As India witnessed an uptick in suicides by farmers in the last few years, farm leaders and agriculture experts demanded the government bring in new farm policies and take urgent steps to address the crisis.
Over 17,000 farmers have committed suicide over the past three years due to heavy debts and crop losses, according to figures presented in the Indian parliament earlier this year.
According to a National Crime Records Bureau (NCRB) report, 5,579 farmers committed suicide in the country in 2020, compared to 5,957 the year before.
While 70% of people in the country depend upon agriculture directly or indirectly, the spate of suicides by farmers has been testing the nerves of successive governments.
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On the eve of World Farmers Day, which is observed on different days in different countries, India’s top agriculture expert Devinder Sharma told Anadolu Agency that farmers are facing “income disparity.”
“If you look at the agriculture sector, it is the only area where produce enters the market without a price tag, and then the market decides the price,” he said.
Sharma noted that whatever is happening in India with regard to farm suicides is “universal in design.”
“The reason why Indian farmers resort to suicides is that the design puts agriculture into the hand of a few companies,” he said. “The farming population everywhere in the world is confronted with income disparity. Unless we are able to address that, I don’t think we can fix up the food markets.”
‘Serious agrarian distress’
Sharma said there is a need to make farming economically viable by providing farmers a guaranteed price for their produce.
“In India, Minimum Support Price (MSP) should be there. It may not be the right kind of price, but it provides assurance. The real freedom of farmers will come when we provide farmers with guaranteed prices,” he said.
Stating that the number of suicides in the country is a reflection of the “serious agrarian distress in the country,” Sharma said that in absence of proper income, suicides are bound to happen.
“At times, farmers take multiple loans. To bring farmers out of that situation, we have to give them a living income,” he said.
Economist Satish Verma of the Centre for Rural Research and Industrial Development, an autonomous research institute in northern India, said that since the income of farmers is “low”, they have to depend on both institutional and non-institutional sources for loans.
“As far as institutional sources, there have been announcements about the loan waiver, but the non-institutional sources which are mostly private don’t provide any kind of waiver. As loans from non-institutional sources come with high interest rates, farmers are not able to repay their loans,” he said.
He said when farmers are not able to pay their loans, they are left with two options only – lose their land or lose their lives.
“I believe that suicides are happening because of non-institutional loans. The government should control these loans. The non-institutional sources of loans have their own mechanism and they take possession of lands of farmers if they are not able to pay the loans,” he said.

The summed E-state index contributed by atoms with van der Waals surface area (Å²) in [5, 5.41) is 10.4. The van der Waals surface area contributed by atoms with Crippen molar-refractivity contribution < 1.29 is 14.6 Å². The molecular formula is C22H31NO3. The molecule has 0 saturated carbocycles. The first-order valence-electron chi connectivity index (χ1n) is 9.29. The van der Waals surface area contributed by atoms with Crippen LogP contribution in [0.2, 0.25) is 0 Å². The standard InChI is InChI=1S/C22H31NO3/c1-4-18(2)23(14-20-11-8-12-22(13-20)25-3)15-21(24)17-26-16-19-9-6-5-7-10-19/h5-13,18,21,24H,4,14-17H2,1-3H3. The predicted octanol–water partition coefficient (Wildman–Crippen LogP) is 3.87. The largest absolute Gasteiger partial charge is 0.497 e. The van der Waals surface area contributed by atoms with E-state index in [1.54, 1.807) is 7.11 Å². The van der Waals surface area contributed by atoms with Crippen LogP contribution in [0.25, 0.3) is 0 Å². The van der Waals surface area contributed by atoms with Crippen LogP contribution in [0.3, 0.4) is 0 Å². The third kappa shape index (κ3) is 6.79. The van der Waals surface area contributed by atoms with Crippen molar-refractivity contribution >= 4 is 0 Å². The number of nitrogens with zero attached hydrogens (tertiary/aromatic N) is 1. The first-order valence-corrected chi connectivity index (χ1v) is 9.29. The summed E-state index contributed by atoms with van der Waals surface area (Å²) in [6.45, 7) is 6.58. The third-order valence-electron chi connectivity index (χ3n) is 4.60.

Law to help farmers
Sukhdev Singh Kokri, a farmer leader, told Anadolu Agency that over the years, farm suicides have increased, adding the government should bring a law on minimum support price to financially support farmers.
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The minimum support price protects farmers from price shocks in case of a bad crop year.
“Because of the green revolution in the country, the input cost has gone up, with farmers not getting a good price for their produce. A farmer is forced to take loans, mostly from the private commission agents. It becomes a cycle and the farmer gets trapped in it,” he said.
He stated that when there would be a good income for farmers, the dependency on loans would become less.
“So the government has a big role to play in introducing minimum support price for farmers and controlling these private money lenders who are giving loans on high interests,” said Kokri.
The Indian government has been maintaining that they have adopted several developmental programs, schemes, reforms, and policies that focus on higher incomes for the farmers.
“All these policies and programs are being supported by higher budgetary allocations, non-budgetary financial resources by way of creating Corpus Funds, and supplementary income transfers under PM-KISAN. The latest major intervention includes the ‘Atma Nirbhar Bharat – Agriculture package’ which includes comprehensive market reforms.” the government told parliament in November last year.
It added: “The State Governments provide relief to families of farmers who commit suicide. A few State Governments provide relief to families of farmers who commit suicide and as per the information available, relief measures inter-alia includes; ex-gratia relief to the heirs of the deceased farmer, one-time settlement to wipe off loans/ liabilities towards rehabilitation of the family members; and relief provided to the children of the deceased to get free education.”
India last year repealed three farm laws after months of protests by farmers who said the new laws would threaten their livelihoods and benefit large corporations and industrialists.
In November, Indian Prime Minister Narendra Modi announced repealing the laws.
The farmers, however, continue to demand a law on minimum support price soon to protect farmers’ interests.